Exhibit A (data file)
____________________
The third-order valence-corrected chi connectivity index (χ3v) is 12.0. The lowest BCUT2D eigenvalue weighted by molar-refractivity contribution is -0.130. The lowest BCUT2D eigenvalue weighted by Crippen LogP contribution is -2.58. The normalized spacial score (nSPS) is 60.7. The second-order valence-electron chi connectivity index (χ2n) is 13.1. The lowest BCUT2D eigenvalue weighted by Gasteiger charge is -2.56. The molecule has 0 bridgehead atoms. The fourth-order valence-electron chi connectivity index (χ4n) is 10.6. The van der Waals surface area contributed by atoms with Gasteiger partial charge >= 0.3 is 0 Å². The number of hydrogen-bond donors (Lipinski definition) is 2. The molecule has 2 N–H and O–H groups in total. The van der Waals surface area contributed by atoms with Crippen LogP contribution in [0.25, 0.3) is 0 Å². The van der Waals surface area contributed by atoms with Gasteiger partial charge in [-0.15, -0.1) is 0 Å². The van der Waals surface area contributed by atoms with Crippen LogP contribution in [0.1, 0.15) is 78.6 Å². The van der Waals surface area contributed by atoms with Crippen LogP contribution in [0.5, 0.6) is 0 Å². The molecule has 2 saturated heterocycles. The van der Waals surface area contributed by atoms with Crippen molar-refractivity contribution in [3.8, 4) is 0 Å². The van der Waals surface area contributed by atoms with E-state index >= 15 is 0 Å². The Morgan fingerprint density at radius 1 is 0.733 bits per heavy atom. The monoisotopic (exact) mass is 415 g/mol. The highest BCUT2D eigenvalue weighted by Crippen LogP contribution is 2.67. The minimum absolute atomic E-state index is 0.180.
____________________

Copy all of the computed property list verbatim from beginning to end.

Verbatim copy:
The third-order valence-corrected chi connectivity index (χ3v) is 12.0. The lowest BCUT2D eigenvalue weighted by molar-refractivity contribution is -0.130. The lowest BCUT2D eigenvalue weighted by Crippen LogP contribution is -2.58. The normalized spacial score (nSPS) is 60.7. The second-order valence-electron chi connectivity index (χ2n) is 13.1. The lowest BCUT2D eigenvalue weighted by Gasteiger charge is -2.56. The molecule has 0 bridgehead atoms. The fourth-order valence-electron chi connectivity index (χ4n) is 10.6. The van der Waals surface area contributed by atoms with Gasteiger partial charge >= 0.3 is 0 Å². The number of hydrogen-bond donors (Lipinski definition) is 2. The molecule has 2 N–H and O–H groups in total. The van der Waals surface area contributed by atoms with Crippen LogP contribution in [0.25, 0.3) is 0 Å². The van der Waals surface area contributed by atoms with Gasteiger partial charge in [-0.15, -0.1) is 0 Å². The van der Waals surface area contributed by atoms with Crippen LogP contribution in [0.1, 0.15) is 78.6 Å². The van der Waals surface area contributed by atoms with Crippen LogP contribution in [0.5, 0.6) is 0 Å². The molecule has 2 saturated heterocycles. The van der Waals surface area contributed by atoms with Crippen molar-refractivity contribution in [3.8, 4) is 0 Å². The van der Waals surface area contributed by atoms with E-state index >= 15 is 0 Å². The Morgan fingerprint density at radius 1 is 0.733 bits per heavy atom. The monoisotopic (exact) mass is 415 g/mol. The highest BCUT2D eigenvalue weighted by Crippen LogP contribution is 2.67. The minimum absolute atomic E-state index is 0.180.